For 2013, Ulysse Nardin leads its Classico Cloisonné collection with the new Pride of Baltimore, drawing inspiration from the history changing use of Baltimore Clippers during the War of 1812.
In a clever attempt to compensate for the modest size of the US Navy, President James Madison issued Letters of Marquee and Reprisal to private ship owners, enabling them to act as privateers, or legal pirates, of Great Britain’s merchant vessels.
To be a successful privateer, superior sailing performance of a Baltimore Clipper was mandatory, and it was Captain Thomas Boyle of the Chasseur. Returning to Baltimore after the capture of the HMS St. Lawrence, Boyle’s most famous seize, the Niles Weekly Register applauded the victory by naming Chasseur, her captain and crew the “Pride of Baltimore.”
Ulysse Nardin salutes the Pride of Baltimore with a timepiece that unifies superior mechanical watchmaking with the art of enamelling.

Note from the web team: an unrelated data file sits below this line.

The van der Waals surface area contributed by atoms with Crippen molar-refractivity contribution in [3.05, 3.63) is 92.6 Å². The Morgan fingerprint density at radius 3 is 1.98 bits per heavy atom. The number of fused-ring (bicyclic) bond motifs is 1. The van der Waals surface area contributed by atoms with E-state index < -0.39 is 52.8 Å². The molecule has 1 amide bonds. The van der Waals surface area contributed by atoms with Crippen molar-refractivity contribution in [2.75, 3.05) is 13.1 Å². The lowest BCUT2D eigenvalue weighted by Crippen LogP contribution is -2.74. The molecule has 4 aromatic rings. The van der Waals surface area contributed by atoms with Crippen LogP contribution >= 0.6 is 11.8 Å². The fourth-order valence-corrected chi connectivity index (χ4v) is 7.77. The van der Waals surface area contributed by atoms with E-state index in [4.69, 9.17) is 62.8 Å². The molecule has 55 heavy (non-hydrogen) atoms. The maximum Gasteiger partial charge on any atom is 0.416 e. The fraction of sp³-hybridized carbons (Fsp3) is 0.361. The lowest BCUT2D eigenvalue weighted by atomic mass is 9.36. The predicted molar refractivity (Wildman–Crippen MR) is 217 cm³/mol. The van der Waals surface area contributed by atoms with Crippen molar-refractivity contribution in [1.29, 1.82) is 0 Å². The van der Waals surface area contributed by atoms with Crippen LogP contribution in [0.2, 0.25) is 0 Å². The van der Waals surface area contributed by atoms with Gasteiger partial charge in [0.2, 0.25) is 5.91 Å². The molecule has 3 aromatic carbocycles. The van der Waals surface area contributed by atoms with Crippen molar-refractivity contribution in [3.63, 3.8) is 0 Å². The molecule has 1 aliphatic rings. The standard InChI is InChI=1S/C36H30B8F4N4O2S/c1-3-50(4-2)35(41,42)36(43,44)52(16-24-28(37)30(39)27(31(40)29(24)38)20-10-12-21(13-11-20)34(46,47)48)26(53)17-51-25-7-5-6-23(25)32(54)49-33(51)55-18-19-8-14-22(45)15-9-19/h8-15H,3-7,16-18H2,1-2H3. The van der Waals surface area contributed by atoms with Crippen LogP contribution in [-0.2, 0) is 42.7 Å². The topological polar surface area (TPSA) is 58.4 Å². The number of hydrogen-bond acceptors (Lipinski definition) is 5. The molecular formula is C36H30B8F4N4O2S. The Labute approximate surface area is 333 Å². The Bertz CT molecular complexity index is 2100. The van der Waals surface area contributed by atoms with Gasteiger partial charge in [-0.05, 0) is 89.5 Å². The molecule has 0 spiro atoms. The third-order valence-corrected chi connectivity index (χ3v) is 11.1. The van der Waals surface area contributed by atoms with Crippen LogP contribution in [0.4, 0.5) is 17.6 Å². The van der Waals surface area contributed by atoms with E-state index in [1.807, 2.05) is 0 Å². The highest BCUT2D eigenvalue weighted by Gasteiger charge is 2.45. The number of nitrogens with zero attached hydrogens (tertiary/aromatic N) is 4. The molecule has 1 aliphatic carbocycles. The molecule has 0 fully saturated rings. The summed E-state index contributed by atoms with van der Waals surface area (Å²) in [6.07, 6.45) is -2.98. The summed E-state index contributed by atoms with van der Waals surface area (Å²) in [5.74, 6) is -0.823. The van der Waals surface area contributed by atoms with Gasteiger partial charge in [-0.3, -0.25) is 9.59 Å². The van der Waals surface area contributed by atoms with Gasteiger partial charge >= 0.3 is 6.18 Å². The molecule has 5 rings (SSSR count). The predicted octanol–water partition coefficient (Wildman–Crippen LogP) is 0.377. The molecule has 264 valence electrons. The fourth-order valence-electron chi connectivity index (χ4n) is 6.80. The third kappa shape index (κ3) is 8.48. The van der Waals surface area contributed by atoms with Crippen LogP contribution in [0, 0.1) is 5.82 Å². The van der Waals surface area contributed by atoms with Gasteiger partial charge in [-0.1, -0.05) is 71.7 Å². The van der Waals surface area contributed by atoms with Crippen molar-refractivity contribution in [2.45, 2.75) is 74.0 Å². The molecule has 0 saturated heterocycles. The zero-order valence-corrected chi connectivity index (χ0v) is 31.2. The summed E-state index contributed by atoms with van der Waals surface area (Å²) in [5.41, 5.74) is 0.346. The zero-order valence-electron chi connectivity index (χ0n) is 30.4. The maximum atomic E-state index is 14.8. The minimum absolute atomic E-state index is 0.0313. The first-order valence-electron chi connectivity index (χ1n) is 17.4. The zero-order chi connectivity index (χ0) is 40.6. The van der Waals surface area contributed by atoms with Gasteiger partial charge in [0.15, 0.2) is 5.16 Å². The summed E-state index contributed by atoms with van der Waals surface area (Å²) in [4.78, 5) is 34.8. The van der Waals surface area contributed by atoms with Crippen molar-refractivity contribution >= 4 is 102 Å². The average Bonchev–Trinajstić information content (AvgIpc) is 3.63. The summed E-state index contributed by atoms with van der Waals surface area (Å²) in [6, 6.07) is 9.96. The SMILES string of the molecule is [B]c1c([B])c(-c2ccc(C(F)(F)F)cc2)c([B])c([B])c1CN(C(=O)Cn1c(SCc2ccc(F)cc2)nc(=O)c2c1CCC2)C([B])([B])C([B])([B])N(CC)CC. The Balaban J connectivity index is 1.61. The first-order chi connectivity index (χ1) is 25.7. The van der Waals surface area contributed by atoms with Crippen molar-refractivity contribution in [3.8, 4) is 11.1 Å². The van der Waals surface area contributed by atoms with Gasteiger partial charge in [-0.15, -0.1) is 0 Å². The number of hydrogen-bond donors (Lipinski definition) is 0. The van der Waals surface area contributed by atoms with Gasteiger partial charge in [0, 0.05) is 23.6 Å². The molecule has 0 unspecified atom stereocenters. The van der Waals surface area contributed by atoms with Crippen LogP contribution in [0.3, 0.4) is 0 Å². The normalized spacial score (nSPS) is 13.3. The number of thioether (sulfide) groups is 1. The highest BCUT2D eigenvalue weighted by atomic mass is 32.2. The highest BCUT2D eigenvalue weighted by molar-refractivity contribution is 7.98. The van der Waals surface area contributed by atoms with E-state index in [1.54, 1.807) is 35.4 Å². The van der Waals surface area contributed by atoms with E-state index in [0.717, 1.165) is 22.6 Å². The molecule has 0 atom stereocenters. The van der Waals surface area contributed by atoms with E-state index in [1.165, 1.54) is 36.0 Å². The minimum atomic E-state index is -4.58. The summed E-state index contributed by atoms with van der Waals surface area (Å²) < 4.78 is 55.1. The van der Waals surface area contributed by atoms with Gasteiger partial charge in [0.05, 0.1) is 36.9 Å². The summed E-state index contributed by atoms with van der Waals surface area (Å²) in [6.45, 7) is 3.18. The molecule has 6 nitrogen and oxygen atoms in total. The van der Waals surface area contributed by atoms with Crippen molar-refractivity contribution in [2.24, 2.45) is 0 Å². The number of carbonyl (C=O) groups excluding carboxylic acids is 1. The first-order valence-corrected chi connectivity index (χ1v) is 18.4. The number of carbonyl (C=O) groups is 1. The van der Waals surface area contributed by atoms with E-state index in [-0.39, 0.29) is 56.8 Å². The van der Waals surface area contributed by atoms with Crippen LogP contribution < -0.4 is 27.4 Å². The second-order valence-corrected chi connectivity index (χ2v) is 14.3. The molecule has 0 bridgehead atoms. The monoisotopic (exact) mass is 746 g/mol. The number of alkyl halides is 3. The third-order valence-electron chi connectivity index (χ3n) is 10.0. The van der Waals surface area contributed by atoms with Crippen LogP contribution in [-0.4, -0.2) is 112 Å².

Slicing through the sea, the Pride of Baltimore is beautifully depicted in lifelike detail – a result only achievable through superior enameling skill. In the process, opaque, transparent or translucent colors and tones are derived from the proportions in which the elements are mixed in order to get amalgams, the composition of which is often a secret. Remarkably, each segment is divided by a gold wire segment that prevents the liquid powdered enamel to flow into other melting chambers. Over 500mm of fine gold wire is needed to make the cloisons, a practice that requires 50 working hours and 26 processes to complete each cloisonné dial.
The Pride of Baltimore is available in a limited edition of 30 pieces each in 18-karat white or rose gold, and measuring 40 mm in diameter. The self-winding watch is powered by the UN 815 caliber that has been COSC Chronometer certified and has a power reserve of 42 hours, and is water resistant to 50 meters.